Speakeasy Hidden Behind Confessional Opening at Limelight
FLATIRON — To get to this speakeasy, you'll have to go through a confessional.
An American gastropub with a hidden speakeasy is opening in the landmarked former Church of the Holy Communion rectory at 47 W. 20th St., which is now part of the Limelight Marketplace.
The ground-floor restaurant and garden will launch by this fall, and then later this year the speakeasy will open on the second floor, behind an old confessional booth from the church's past, owner Steve Martinek said.
"This is a national landmark — people should know the history," said Martinek, who works for EMM Group, which runs clubs and restaurants in the city, including SL on 14th Street and Catch NYC on Ninth Avenue. "I want it to be a magical place for the people sitting in it. The facade gets lit up at night. It’s going to be really special."
The restaurant was originally going to be called The Abby, but that name was trademarked and Martinek is now working on coming up with a different one, he said.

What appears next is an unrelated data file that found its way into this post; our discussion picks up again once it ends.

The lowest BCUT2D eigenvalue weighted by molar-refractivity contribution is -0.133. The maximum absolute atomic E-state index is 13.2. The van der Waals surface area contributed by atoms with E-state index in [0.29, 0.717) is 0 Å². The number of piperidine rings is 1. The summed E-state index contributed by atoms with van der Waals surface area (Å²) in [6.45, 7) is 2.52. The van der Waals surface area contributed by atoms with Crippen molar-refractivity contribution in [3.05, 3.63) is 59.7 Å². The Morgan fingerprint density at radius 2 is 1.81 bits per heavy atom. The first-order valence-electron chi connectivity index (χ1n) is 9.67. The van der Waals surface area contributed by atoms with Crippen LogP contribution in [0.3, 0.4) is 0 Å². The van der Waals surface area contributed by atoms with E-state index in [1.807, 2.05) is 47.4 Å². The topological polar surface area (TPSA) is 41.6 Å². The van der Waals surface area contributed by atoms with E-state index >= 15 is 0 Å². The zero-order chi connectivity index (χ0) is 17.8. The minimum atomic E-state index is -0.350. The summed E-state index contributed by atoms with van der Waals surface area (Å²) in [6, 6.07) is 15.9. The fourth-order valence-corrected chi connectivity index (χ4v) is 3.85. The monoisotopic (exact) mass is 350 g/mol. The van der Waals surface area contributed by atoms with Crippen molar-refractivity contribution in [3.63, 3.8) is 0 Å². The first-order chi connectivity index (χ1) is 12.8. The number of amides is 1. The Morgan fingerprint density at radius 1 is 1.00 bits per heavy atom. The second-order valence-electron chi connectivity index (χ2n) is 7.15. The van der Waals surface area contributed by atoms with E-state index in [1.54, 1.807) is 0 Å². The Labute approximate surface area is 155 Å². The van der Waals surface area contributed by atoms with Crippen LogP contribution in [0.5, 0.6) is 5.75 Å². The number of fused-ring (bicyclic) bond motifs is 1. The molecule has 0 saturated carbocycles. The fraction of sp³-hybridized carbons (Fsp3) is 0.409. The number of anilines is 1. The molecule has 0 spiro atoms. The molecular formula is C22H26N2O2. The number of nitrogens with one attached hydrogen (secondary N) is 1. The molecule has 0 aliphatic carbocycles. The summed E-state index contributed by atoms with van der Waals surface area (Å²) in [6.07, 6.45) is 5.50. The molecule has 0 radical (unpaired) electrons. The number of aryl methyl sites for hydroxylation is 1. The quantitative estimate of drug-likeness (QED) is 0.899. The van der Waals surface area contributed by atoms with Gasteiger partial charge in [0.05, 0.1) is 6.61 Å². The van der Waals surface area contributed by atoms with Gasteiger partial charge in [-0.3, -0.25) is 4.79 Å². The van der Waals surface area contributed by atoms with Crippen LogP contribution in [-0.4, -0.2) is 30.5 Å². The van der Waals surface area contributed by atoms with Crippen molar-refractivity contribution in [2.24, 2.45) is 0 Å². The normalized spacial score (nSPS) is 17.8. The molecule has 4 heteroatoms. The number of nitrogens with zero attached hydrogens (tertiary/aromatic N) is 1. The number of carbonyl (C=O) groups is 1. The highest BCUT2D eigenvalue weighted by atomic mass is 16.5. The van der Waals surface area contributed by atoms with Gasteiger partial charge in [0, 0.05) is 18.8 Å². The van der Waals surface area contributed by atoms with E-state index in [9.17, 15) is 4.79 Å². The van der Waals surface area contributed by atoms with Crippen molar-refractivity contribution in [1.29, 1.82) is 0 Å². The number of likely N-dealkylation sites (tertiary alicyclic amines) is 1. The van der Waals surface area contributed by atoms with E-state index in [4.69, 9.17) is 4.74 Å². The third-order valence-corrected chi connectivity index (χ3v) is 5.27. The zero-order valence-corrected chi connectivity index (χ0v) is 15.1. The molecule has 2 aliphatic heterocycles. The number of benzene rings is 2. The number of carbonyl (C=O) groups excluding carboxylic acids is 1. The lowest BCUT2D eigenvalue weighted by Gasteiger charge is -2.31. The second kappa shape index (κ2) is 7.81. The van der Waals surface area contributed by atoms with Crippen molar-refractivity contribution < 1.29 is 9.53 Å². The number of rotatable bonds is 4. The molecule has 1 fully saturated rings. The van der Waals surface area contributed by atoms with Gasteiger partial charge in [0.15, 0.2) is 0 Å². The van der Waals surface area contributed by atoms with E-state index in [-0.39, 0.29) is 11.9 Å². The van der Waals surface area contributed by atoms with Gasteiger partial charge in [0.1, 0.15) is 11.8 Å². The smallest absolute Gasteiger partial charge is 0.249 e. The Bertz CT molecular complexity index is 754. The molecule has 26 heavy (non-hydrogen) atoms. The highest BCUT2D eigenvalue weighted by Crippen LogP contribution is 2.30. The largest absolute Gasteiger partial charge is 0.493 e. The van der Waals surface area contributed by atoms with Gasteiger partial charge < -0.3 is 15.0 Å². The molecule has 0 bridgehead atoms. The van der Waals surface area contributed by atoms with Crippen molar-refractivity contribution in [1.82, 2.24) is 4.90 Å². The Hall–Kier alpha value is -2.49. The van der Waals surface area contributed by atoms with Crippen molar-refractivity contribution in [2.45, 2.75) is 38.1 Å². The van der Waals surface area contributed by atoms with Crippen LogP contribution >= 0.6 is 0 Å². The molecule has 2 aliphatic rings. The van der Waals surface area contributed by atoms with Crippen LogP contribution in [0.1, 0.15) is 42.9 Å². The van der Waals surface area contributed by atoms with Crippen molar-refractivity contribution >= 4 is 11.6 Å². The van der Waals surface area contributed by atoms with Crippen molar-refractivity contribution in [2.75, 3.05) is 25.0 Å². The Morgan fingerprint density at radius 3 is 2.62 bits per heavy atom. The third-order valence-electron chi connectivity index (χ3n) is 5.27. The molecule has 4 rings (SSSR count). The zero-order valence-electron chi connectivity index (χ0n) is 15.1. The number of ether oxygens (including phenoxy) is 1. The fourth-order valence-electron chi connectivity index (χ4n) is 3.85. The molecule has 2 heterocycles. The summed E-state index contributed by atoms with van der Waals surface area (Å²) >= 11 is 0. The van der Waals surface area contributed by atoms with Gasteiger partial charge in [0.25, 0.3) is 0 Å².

The rectory — built in 1844 during the Gothic revival period and landmarked in 1966 — was once home to rector William Muhlenberg, who first came up with the idea to create St. Luke's Hospital, according to Landmarks Preservation Commission records.
The decor of the new eatery will nod to the historic roots of the space by featuring old renderings and photographs from the Gothic period, Martinek said.
The restaurant will serve 15 craft beers and the food will focus on shareable plates, Martinek said.
“In most restaurants, the food comes out all at once,” said Martinek, “But we’re going to have a streaming-style service, where customers can order many plates at once, and they come out one at a time, so people can share the plates together. It’s very social.”
The menu is still in the works, but the entrees may include a spinach-artichoke macaroni and cheese and a duck burger made with vacherin cheese, truffle butter and shallots.
The speakeasy opening on the second floor will feature small plates and six rotating cocktails made to order at tables, Martinek said.
“It’s not pretentious,” Martinek said of the vibe he is hoping to achieve. “It’s OK to mingle.”